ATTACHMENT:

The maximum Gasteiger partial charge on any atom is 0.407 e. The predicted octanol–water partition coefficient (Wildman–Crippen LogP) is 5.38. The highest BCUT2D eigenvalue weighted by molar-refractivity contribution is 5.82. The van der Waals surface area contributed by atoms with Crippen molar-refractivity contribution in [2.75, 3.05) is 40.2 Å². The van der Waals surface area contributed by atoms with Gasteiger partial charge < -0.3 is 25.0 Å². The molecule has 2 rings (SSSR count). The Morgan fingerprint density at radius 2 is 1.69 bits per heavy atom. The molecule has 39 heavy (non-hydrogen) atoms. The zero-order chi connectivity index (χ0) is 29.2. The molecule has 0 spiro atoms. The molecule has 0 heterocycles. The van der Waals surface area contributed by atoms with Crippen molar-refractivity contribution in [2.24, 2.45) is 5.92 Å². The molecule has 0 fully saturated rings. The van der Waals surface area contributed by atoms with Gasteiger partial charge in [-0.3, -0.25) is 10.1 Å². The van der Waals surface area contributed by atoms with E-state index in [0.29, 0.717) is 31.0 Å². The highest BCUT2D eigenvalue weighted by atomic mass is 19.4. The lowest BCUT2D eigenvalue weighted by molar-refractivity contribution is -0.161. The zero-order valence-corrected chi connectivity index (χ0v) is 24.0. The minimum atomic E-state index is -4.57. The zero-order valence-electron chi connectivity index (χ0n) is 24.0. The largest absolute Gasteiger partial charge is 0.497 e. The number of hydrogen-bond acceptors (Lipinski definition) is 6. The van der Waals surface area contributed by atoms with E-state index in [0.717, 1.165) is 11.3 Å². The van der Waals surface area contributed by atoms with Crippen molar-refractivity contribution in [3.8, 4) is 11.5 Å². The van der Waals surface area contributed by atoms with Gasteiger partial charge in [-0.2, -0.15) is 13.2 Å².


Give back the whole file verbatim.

The maximum Gasteiger partial charge on any atom is 0.407 e. The predicted octanol–water partition coefficient (Wildman–Crippen LogP) is 5.38. The highest BCUT2D eigenvalue weighted by molar-refractivity contribution is 5.82. The van der Waals surface area contributed by atoms with Crippen molar-refractivity contribution in [2.75, 3.05) is 40.2 Å². The van der Waals surface area contributed by atoms with Gasteiger partial charge < -0.3 is 25.0 Å². The molecule has 2 rings (SSSR count). The Morgan fingerprint density at radius 2 is 1.69 bits per heavy atom. The molecule has 39 heavy (non-hydrogen) atoms. The zero-order chi connectivity index (χ0) is 29.2. The molecule has 0 spiro atoms. The molecule has 0 heterocycles. The van der Waals surface area contributed by atoms with Crippen molar-refractivity contribution in [2.24, 2.45) is 5.92 Å². The molecule has 0 fully saturated rings. The van der Waals surface area contributed by atoms with Gasteiger partial charge in [-0.3, -0.25) is 10.1 Å². The van der Waals surface area contributed by atoms with E-state index in [0.29, 0.717) is 31.0 Å². The highest BCUT2D eigenvalue weighted by atomic mass is 19.4. The lowest BCUT2D eigenvalue weighted by molar-refractivity contribution is -0.161. The zero-order valence-corrected chi connectivity index (χ0v) is 24.0. The minimum atomic E-state index is -4.57. The zero-order valence-electron chi connectivity index (χ0n) is 24.0. The largest absolute Gasteiger partial charge is 0.497 e. The number of hydrogen-bond acceptors (Lipinski definition) is 6. The van der Waals surface area contributed by atoms with E-state index in [0.717, 1.165) is 11.3 Å². The van der Waals surface area contributed by atoms with Crippen molar-refractivity contribution in [3.8, 4) is 11.5 Å². The van der Waals surface area contributed by atoms with Gasteiger partial charge in [-0.2, -0.15) is 13.2 Å².